Arnside & Silverdale Walks
Farleton Fell & Holme Park Fell
Date: 13th March 2013
Distance: 6.0 miles
Time: 4 hours
With: On my own
Start Grid Ref: SD541821
Superb limestone scenery, wonderful long distance views and a lovely section of canal towpath made this walk on to Farleton Fell a day to remember.
Route Summary: Moss Side - Nook Bridge - Aikbank - Puddlemire Lane - Farleton Fell - Newbiggin Crags - Holme Park Fell - Farleton Knott - Duke's Bridge - Lancaster Canal - Moss Side
1. The gorse lined path climbing Farleton Fell
2. A lone tree on a limestone outcrop
3. Ingleborough from Newbiggin Crags
4. The snow covered Howgill Fells as seen from Newbiggin Crags
5. Hutton Roof Crags from some limestone pavement on Newbiggin Crags
6. The view towards Warton Crag
7. Entering the National Trust owned Holme Park Fell
8. Warton Crag from the limestone scar of Holme Park Fell
9. Farleton Knott from a limestone scar on Holme Park Fell
10. A zoom in on the Langdale Pikes in the Lake District
11. Arnside Knott
12. On the top of Holme Park Fell
13. The distant Howgill Fells as seen from the top of Holme Park Fell
14. The cairn on Farleton Knott
15. Holme Park Fell from Farleton Knott
16. The Lancaster Canal
17. Farleton Fell from the Lancaster Canal
18. Looking back towards Farleton Fell
Walk Detail: After another bout of snowfall and the risk of further snow showers I didn't fancy heading into the higher hills. Instead I decided to head for Farleton Fell, situated just to the south-east of the junction of the A65 and M6, and whose height is much lower than its steep slopes suggest.
The first mile or so from Moss Side to Puddlemire Lane was fairly uneventful, the highlight being a field full of young lambs frolicking in the early spring sunshine. From Puddlemire Lane I took a track along the base of the fell before doubling back up a slanting path which was soon lined with gorse. Quickly gaining height I soon began to enjoy some wide ranging views, a major feature of this walk, towards the Lakeland Fells, Howgill Fells and the Dales.
After reaching a grassy plateau I passed through a wall to arrive at Newbiggin Crags which, in addition to some fine limestone scenery, had some particularly impressive views towards Ingleborough. A wide grassy path contoured above and below limestone outcrops to a super section of limestone pavement before dropping down through a couple of sheep pastures to cross into the National Trust owned Holme Park Fell.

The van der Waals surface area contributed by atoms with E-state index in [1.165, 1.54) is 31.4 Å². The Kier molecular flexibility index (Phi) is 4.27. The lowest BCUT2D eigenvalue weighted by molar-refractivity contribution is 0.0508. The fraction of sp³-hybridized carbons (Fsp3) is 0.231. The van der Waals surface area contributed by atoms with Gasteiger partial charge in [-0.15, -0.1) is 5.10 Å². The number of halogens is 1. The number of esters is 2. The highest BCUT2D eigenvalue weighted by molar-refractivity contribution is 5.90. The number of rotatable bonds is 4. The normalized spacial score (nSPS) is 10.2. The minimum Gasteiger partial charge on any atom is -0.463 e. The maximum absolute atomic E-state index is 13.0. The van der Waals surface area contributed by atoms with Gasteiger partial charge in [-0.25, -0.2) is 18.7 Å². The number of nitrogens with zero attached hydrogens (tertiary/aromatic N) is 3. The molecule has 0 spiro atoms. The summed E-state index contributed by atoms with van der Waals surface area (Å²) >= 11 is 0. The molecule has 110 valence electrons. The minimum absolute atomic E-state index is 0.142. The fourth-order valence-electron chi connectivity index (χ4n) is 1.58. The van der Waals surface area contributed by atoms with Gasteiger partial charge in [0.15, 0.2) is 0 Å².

Perhaps the finest section of the walk was the climb to the top of Holme Park Fell on a grass ledge between a substantial crag on my left and tilted limestone outcrops to my right. By this time the views were west over the M6 to Warton Crag and Arnside Knott in the Arnside and Silverdale AONB. Looking back, to the south, I could also see Ward's Stone, Grit Fell and Clougha Pike in the Forest of Bowland.
The weather was perfect for walking with plenty of sunshine and broken cloud cover, there was a slight breeze and the long distance visibility was superb. Upon reaching the top of Holme Park Fell, at 265m the modest high point of the walk, I could clearly make out a number of individual Lakeland fells, over 20 miles away, from Dow Crag round to Ullscarf. In particular the view of the Langdale fells was simply stunning considering how far away I was.
From Holme Park Fell I dropped down to a nearby wall and crossed back to Farleton Fell and then on to the cairn on Farleton Knott. From the cairn it was a steep descent, in the latter stages on a thin slippery path through head high gorse - shorts would definitely not be advisable even in the summer!
The final section was a walk back to the start via the Lancaster Canal on a grassy towpath. It proved to be an idyllic end to the walk with the blue sky reflected in the still waters of the canal, great views back to Farleton Fell and a swan that went passed me a couple of time, most memorably as it flew along the canal as I was filming myself walking along the towpath.
This was a fabulous walk and one that I would highly recommend to anyone. Try saving it for a day with good visibility but even if that is not possible the limestone scenery and walk along the canal would still provide ample reward.